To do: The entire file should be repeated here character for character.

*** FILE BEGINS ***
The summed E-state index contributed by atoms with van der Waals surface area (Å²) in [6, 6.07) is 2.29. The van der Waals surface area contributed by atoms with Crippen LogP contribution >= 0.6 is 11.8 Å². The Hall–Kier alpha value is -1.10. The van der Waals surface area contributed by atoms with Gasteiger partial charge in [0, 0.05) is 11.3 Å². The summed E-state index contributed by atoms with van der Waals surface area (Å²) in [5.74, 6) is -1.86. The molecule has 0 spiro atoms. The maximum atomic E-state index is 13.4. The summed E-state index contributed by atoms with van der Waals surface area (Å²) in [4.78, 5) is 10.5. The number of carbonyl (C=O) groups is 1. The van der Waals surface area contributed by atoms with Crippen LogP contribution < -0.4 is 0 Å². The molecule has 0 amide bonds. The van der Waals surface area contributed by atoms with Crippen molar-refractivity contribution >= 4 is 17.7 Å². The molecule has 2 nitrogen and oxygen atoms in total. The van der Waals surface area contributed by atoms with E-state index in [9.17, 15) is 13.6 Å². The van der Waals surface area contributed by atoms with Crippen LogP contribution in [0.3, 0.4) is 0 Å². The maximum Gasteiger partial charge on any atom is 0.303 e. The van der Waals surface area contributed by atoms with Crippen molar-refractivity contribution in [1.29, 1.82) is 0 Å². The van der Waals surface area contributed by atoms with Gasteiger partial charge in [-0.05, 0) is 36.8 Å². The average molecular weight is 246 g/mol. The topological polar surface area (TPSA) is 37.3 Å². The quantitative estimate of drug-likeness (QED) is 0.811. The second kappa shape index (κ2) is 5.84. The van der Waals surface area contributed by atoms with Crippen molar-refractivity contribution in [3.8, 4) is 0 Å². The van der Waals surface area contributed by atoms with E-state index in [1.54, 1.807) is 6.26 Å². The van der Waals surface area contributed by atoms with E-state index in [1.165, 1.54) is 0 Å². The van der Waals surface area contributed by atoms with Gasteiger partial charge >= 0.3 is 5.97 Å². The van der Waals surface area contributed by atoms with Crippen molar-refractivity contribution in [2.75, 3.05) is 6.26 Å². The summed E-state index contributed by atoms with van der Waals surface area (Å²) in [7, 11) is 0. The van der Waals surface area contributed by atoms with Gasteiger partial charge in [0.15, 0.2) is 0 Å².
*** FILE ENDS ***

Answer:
The summed E-state index contributed by atoms with van der Waals surface area (Å²) in [6, 6.07) is 2.29. The van der Waals surface area contributed by atoms with Crippen LogP contribution >= 0.6 is 11.8 Å². The Hall–Kier alpha value is -1.10. The van der Waals surface area contributed by atoms with Gasteiger partial charge in [0, 0.05) is 11.3 Å². The summed E-state index contributed by atoms with van der Waals surface area (Å²) in [5.74, 6) is -1.86. The molecule has 0 spiro atoms. The maximum atomic E-state index is 13.4. The summed E-state index contributed by atoms with van der Waals surface area (Å²) in [4.78, 5) is 10.5. The number of carbonyl (C=O) groups is 1. The van der Waals surface area contributed by atoms with Crippen LogP contribution < -0.4 is 0 Å². The molecule has 0 amide bonds. The van der Waals surface area contributed by atoms with Crippen molar-refractivity contribution >= 4 is 17.7 Å². The molecule has 2 nitrogen and oxygen atoms in total. The van der Waals surface area contributed by atoms with E-state index in [9.17, 15) is 13.6 Å². The van der Waals surface area contributed by atoms with Crippen LogP contribution in [0.3, 0.4) is 0 Å². The maximum Gasteiger partial charge on any atom is 0.303 e. The van der Waals surface area contributed by atoms with Crippen molar-refractivity contribution in [1.29, 1.82) is 0 Å². The van der Waals surface area contributed by atoms with Gasteiger partial charge in [-0.05, 0) is 36.8 Å². The average molecular weight is 246 g/mol. The topological polar surface area (TPSA) is 37.3 Å². The quantitative estimate of drug-likeness (QED) is 0.811. The second kappa shape index (κ2) is 5.84. The van der Waals surface area contributed by atoms with Crippen molar-refractivity contribution in [3.8, 4) is 0 Å². The van der Waals surface area contributed by atoms with E-state index in [1.54, 1.807) is 6.26 Å². The van der Waals surface area contributed by atoms with E-state index in [1.165, 1.54) is 0 Å². The van der Waals surface area contributed by atoms with Gasteiger partial charge >= 0.3 is 5.97 Å². The van der Waals surface area contributed by atoms with Crippen molar-refractivity contribution in [2.75, 3.05) is 6.26 Å². The summed E-state index contributed by atoms with van der Waals surface area (Å²) in [7, 11) is 0. The van der Waals surface area contributed by atoms with Gasteiger partial charge in [0.15, 0.2) is 0 Å².